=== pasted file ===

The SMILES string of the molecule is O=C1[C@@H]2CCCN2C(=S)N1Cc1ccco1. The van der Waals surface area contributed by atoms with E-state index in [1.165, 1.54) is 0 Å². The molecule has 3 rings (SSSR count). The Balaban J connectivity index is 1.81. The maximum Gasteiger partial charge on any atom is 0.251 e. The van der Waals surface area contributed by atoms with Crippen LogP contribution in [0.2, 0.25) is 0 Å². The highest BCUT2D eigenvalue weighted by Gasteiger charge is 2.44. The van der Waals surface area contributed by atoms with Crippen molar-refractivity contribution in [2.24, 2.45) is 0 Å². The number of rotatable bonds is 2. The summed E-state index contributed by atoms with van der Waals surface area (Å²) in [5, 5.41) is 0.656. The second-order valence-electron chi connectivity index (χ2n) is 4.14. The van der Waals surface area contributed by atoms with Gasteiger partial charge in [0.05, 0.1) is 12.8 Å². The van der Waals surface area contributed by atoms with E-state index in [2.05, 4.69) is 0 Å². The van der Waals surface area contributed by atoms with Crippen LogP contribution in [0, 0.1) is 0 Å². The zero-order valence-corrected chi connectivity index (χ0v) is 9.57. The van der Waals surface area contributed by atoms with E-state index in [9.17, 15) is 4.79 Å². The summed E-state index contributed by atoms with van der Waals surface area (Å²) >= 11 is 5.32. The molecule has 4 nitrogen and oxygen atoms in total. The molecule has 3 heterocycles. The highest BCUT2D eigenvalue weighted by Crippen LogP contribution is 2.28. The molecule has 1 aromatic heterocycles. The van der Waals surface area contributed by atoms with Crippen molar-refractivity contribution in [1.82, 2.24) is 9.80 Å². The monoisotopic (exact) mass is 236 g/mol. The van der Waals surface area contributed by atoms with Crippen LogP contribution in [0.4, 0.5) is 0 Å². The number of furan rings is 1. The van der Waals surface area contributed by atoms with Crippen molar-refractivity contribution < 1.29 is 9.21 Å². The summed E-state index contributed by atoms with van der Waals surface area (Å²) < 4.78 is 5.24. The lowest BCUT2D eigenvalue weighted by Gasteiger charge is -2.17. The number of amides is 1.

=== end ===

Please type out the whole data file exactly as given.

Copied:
The SMILES string of the molecule is O=C1[C@@H]2CCCN2C(=S)N1Cc1ccco1. The van der Waals surface area contributed by atoms with E-state index in [1.165, 1.54) is 0 Å². The molecule has 3 rings (SSSR count). The Balaban J connectivity index is 1.81. The maximum Gasteiger partial charge on any atom is 0.251 e. The van der Waals surface area contributed by atoms with Crippen LogP contribution in [0.2, 0.25) is 0 Å². The highest BCUT2D eigenvalue weighted by Gasteiger charge is 2.44. The van der Waals surface area contributed by atoms with Crippen molar-refractivity contribution in [2.24, 2.45) is 0 Å². The number of rotatable bonds is 2. The summed E-state index contributed by atoms with van der Waals surface area (Å²) in [5, 5.41) is 0.656. The second-order valence-electron chi connectivity index (χ2n) is 4.14. The van der Waals surface area contributed by atoms with Gasteiger partial charge in [0.05, 0.1) is 12.8 Å². The van der Waals surface area contributed by atoms with E-state index in [2.05, 4.69) is 0 Å². The van der Waals surface area contributed by atoms with Crippen LogP contribution in [0, 0.1) is 0 Å². The zero-order valence-corrected chi connectivity index (χ0v) is 9.57. The van der Waals surface area contributed by atoms with E-state index in [9.17, 15) is 4.79 Å². The summed E-state index contributed by atoms with van der Waals surface area (Å²) >= 11 is 5.32. The molecule has 4 nitrogen and oxygen atoms in total. The molecule has 3 heterocycles. The highest BCUT2D eigenvalue weighted by Crippen LogP contribution is 2.28. The molecule has 1 aromatic heterocycles. The van der Waals surface area contributed by atoms with Crippen molar-refractivity contribution in [1.82, 2.24) is 9.80 Å². The monoisotopic (exact) mass is 236 g/mol. The van der Waals surface area contributed by atoms with Crippen LogP contribution in [0.4, 0.5) is 0 Å². The number of furan rings is 1. The van der Waals surface area contributed by atoms with Crippen molar-refractivity contribution < 1.29 is 9.21 Å². The summed E-state index contributed by atoms with van der Waals surface area (Å²) < 4.78 is 5.24. The lowest BCUT2D eigenvalue weighted by Gasteiger charge is -2.17. The number of amides is 1.